This is the second part of a two-part series, Seven Things that Tennis has Taught Me About Dating.
Dating and Tennis #4: In dating and tennis, grace and dignity go a long way.
Dating can be frustrating as well as rewarding. In trying times it may be tempting to tell him off or to lash out, but it pays to behave with grace and dignity. If anything, you can always be proud of the way you handled yourself. Besides, it gives the person you’re dating less ammunition to use against you in the future.
In contrast to Serena Williams, Australian tennis star Patrick Rafter was always courteous to his opponents. In 2001, Rafter lost a heart-wrenching five-set Wimbledon final against Goran Ivanisevic. Rafter was at the end of his tennis career and was hoping for a Wimbledon title to end on a high note. To come so close only to fall short must have been so disappointing. Yet he was a gentleman to the end. Rafter hugged his opponent and said “well done, mate.” During interviews he was so congenial that no one perceived him as a loser. With a U.S. Open title and a consistent top 10 tennis ranking, Rafter had plenty to be proud of, even without a Wimbledon tennis trophy.
Dating and Tennis #3: If something goes wrong, it doesn’t mean that anything was wrong with you.
If dating isn’t going well, or if someone doesn’t treat you right, there may be the tendency to blame yourself or to think that you were somehow not good enough. Sometimes bad things happen to good people. Maybe the person you’re dating was having a family problem or dealing with a stressful situation, and you just happened to be in the wrong place at the wrong time. Whatever the reasons, it may have had nothing to do with you. If the person you’re dating behaves in a way that you don’t like, all you can do is keep living your life and taking it as it comes.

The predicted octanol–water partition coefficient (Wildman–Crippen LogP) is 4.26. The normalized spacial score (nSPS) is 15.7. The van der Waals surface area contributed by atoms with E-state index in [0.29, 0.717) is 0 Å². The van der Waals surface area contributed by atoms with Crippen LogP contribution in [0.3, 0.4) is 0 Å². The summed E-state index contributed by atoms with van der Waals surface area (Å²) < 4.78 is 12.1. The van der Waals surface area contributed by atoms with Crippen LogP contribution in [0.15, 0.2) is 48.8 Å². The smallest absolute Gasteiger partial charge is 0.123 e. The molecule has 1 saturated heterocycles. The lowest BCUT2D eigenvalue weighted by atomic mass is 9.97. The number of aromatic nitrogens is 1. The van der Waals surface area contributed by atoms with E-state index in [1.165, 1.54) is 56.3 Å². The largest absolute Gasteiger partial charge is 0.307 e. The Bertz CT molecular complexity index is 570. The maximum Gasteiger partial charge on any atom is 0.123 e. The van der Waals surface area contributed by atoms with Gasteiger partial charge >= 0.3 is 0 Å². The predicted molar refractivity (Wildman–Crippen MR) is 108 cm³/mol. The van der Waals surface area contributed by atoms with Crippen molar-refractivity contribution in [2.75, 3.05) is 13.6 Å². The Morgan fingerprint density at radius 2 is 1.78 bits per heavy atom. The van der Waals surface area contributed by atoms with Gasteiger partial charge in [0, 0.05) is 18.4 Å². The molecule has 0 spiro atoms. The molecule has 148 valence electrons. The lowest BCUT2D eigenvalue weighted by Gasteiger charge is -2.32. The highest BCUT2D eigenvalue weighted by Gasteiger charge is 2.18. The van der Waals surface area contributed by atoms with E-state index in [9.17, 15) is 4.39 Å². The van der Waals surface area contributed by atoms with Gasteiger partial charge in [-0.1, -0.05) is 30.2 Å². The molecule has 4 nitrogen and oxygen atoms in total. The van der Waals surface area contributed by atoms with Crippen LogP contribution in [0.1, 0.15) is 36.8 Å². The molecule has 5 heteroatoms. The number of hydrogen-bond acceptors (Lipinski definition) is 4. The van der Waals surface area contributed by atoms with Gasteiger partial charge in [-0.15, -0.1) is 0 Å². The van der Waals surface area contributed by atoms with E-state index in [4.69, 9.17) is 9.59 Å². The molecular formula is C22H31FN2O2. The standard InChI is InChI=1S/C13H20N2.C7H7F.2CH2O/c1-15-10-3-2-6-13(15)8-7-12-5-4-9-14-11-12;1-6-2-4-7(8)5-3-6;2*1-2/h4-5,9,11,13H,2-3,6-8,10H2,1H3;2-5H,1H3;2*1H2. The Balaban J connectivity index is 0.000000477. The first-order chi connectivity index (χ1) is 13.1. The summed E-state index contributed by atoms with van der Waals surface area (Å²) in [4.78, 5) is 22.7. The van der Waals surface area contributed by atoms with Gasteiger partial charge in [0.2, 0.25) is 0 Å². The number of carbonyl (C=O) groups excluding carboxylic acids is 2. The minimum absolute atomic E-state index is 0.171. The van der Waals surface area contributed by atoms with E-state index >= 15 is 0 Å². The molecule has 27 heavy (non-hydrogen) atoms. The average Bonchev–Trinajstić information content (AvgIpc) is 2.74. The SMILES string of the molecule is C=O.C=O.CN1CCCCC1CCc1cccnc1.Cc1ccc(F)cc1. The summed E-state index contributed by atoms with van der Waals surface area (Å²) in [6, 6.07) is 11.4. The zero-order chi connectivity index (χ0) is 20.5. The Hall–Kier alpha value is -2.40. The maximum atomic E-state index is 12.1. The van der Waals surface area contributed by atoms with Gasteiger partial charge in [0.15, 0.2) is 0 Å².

No one could blame tennis star Monica Seles for the unfortunate incident in 1994. Ranked number one in the world, the bubbly and tenacious Seles looked forward to a bright tennis career. But Gunter Partsch, a crazed Steffi Graf fan, had other ideas when he stabbed Seles with a kitchen knife. Although she spent more than two years out of commission for such an undeserved assault, Seles maintained a positive attitude and fighting spirit. When she returned to tennis in 1997, she was able to reach the finals at the U.S. Open.
Dating and Tennis #2: In dating, sometimes it pays to walk away early, and to leave on a high note.
Many people believe that dating involves blood, sweat, and tears. While discussion and compromise are important in dating, there’s no reason to continue dating when it isn’t working. Many people think they can save an ailing relationship by forcing it or dragging it out. But there is nothing wrong with walking away on a high note. By quitting early, you give yourself and the person you’re dating a clean slate and a fresh start. If you are still in the early stages of dating, you may even be able to salvage a friendship.
In the 1990s, Japanese tennis star Kimiko Date was consistently ranked in the top ten. When she retired, she was ranked fifth in the world. By leaving on a high note, her fans were able to see her at her best to the very end. Nothing is more heart-breaking than watching a former tennis great succumb to injuries, age, and wear and tear. At the end of his tennis career, former number one Andre Agassi struggled to keep up with a new crop of youngsters in tennis. At age 36, Agassi barely fought his way to the third round of the U.S. Open before losing to Benjamin Becker.
Dating and Tennis #1: In dating or tennis, things have a way of working out when you least expect it.
Life has a funny way of working, especially in dating. When you’d like to be dating, nobody comes along. Yet when you’re not looking, you end up attracting more dates than you can handle! As Lennon sang, “life is what happens when you’re busy making other plans.” If you keep living your life in the best way, things work out when you least expect it.
In 2001, everyone had written off ailing tennis star Goran Ivanisevic. Ranked #125 in the world, Ivanisevic needed a wild card just to compete at Wimbledon. As an unseeded player, he was given a much tougher draw in the tournament. With a history of choking during matches and having a bit of a temper, commentators had dismissed his chances. After years of reaching the finals, Ivanisevic seemed destined to become the best tennis player to never win, but he surprised everyone by become the lowest ranked player to ever win Wimbledon. Ivanisevic’s heart and his big serve finally paid off when he least expected it, earning him the most coveted title in tennis.